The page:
This content is provided by our sponsor. It is not written by and does not necessarily reflect the views of Education Week's editorial staff.
Sponsor
Student Well-Being Webinar
A Whole Child Approach to Supporting Positive Student Behavior 
To improve student behavior, it’s important to look at the root causes. Social-emotional learning may play a preventative role.

A whole child approach can proactively support positive student behaviors.

Join this webinar to learn how.
Content provided by Panorama
Recruitment & Retention Live Online Discussion A Seat at the Table: Why Retaining Education Leaders of Color Is Key for Student Success
Today, in the United States roughly 53 percent of our public school students are young people of color, while approximately 80 percent of the educators who lead their classrooms, schools, and districts are white. Racial
Jobs January 2022 Virtual Career Fair for Teachers and K-12 Staff
Find teaching jobs and other jobs in K-12 education at the EdWeek Top School Jobs virtual career fair.

EdWeek Top School Jobs

Teacher Jobs
Search over ten thousand teaching jobs nationwide — elementary, middle, high school and more.
View Jobs
Principal Jobs
Find hundreds of jobs for principals, assistant principals, and other school leadership roles.
View Jobs
Administrator Jobs
Over a thousand district-level jobs: superintendents, directors, more.
View Jobs
Support Staff Jobs
Search thousands of jobs, from paraprofessionals to counselors and more.
View Jobs

Read Next

Special Education 6 Ways to Communicate Better With Parents of Students With Learning Differences
For students who learn or think differently, a strong network of support is key. Here are 6 tips for bridging the communication gap between families and schools.
Marina Whiteleather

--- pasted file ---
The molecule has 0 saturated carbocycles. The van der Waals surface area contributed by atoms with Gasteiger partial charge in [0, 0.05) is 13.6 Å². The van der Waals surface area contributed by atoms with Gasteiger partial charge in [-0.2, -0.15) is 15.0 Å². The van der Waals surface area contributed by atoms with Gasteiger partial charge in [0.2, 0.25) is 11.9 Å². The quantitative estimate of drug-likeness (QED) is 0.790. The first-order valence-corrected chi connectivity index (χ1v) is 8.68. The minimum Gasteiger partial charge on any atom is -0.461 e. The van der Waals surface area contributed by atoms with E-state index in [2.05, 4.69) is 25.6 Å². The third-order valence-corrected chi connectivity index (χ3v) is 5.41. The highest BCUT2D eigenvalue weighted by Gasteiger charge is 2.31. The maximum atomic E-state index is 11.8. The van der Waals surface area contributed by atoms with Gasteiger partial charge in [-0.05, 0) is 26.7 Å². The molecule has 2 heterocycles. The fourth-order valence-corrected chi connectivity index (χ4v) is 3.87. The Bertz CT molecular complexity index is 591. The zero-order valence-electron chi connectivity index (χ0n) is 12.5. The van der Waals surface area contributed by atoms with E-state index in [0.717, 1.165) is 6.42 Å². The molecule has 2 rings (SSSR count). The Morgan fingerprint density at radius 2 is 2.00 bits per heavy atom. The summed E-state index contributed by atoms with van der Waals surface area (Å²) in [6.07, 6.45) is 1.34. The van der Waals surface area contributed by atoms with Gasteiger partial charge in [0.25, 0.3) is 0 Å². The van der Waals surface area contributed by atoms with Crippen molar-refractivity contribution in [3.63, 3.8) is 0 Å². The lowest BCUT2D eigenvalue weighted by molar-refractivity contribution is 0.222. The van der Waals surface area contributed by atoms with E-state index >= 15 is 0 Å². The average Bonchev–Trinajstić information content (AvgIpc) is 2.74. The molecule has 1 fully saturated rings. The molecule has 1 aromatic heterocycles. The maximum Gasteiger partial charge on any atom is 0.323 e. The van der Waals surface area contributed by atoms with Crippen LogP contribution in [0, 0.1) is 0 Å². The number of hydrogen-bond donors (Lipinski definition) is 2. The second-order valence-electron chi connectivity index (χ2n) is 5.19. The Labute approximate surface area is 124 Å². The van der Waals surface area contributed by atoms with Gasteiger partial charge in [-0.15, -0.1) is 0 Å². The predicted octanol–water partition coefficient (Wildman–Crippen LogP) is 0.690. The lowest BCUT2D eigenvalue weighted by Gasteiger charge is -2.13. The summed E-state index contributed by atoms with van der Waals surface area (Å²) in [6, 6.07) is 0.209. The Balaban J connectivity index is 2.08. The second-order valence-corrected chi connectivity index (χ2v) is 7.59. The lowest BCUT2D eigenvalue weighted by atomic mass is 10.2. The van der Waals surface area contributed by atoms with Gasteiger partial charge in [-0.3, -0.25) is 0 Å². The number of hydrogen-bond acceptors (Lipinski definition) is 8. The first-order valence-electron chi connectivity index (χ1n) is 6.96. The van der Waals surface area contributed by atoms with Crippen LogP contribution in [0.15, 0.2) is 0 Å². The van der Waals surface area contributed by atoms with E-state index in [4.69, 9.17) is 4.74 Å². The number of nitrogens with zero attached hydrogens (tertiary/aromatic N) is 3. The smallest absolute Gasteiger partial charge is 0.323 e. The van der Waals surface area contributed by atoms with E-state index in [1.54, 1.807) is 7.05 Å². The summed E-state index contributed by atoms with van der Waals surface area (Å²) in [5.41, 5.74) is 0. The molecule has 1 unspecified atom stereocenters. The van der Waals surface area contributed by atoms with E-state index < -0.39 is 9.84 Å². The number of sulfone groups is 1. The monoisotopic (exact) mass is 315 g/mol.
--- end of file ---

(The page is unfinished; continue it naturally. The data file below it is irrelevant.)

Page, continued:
3 min read
network of quote bubbles
cagkansayin/iStock/Getty
Special Education New York City Will Phase Out Controversial Gifted and Talented Program
The massive change is aimed at addressing racial disparities in the biggest school system in the country.
Michael Elsen-Rooney, New York Daily News
4 min read
Students write and draw positive affirmations on poster board at P.S. 5 Port Morris, an elementary school in The Bronx borough of New York on Aug. 17, 2021. New York City will phase out its program for gifted and talented students that critics say favors whites and Asian American students, while enrolling disproportionately few Black and Latino children, in the nation's largest and arguably most segregated school system.
Students write and draw positive affirmations on poster board at P.S. 5 Port Morris, an elementary school in The Bronx borough of New York on Aug. 17, 2021. New York City will phase out its program for gifted and talented students that critics say favors whites and Asian American students, while enrolling disproportionately few Black and Latino children, in the nation's largest and arguably most segregated school system.
Brittainy Newman/AP
Special Education 3 Reasons Why Being a Special Education Teacher Is Even Harder During the Pandemic
Special education teachers were often left to navigate the pandemic on their own, a new survey shows.
6 min read
Paraprofessional Jessica Wein helps Josh Nazzaro answer questions from his teacher while attending class virtually from his home in Wharton, N.J.
Paraprofessional Jessica Wein helps Josh Nazzaro answer questions from his teacher while attending class virtually from his home in Wharton, N.J.
Seth Wenig/AP
Special Education Opinion Inclusive Teachers Must Be 'Asset-Based Believers'
Four veteran educators share tips on supporting students with learning differences as they return to classrooms during this pandemic year.
16 min read
Images shows colorful speech bubbles that say "Q," "&," and "A."
iStock/Getty